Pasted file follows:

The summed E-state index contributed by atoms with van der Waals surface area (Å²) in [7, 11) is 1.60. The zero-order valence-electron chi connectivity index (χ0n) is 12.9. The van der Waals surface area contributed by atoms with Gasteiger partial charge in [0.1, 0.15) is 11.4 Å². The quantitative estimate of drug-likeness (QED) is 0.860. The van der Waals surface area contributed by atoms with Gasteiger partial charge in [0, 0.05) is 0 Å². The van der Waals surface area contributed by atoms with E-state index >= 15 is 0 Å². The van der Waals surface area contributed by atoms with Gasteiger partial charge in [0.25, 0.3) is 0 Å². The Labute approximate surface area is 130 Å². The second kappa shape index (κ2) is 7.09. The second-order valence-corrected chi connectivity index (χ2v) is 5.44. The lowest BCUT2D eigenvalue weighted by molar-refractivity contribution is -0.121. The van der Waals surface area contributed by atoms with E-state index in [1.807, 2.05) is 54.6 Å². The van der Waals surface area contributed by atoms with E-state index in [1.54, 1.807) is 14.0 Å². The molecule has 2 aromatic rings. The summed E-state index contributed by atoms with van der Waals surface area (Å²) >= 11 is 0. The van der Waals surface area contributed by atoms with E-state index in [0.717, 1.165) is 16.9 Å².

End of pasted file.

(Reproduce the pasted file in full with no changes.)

The summed E-state index contributed by atoms with van der Waals surface area (Å²) in [7, 11) is 1.60. The zero-order valence-electron chi connectivity index (χ0n) is 12.9. The van der Waals surface area contributed by atoms with Gasteiger partial charge in [0.1, 0.15) is 11.4 Å². The quantitative estimate of drug-likeness (QED) is 0.860. The van der Waals surface area contributed by atoms with Gasteiger partial charge in [0, 0.05) is 0 Å². The van der Waals surface area contributed by atoms with E-state index >= 15 is 0 Å². The van der Waals surface area contributed by atoms with Gasteiger partial charge in [0.25, 0.3) is 0 Å². The Labute approximate surface area is 130 Å². The second kappa shape index (κ2) is 7.09. The second-order valence-corrected chi connectivity index (χ2v) is 5.44. The lowest BCUT2D eigenvalue weighted by molar-refractivity contribution is -0.121. The van der Waals surface area contributed by atoms with E-state index in [1.807, 2.05) is 54.6 Å². The van der Waals surface area contributed by atoms with E-state index in [1.54, 1.807) is 14.0 Å². The molecule has 2 aromatic rings. The summed E-state index contributed by atoms with van der Waals surface area (Å²) >= 11 is 0. The van der Waals surface area contributed by atoms with E-state index in [0.717, 1.165) is 16.9 Å².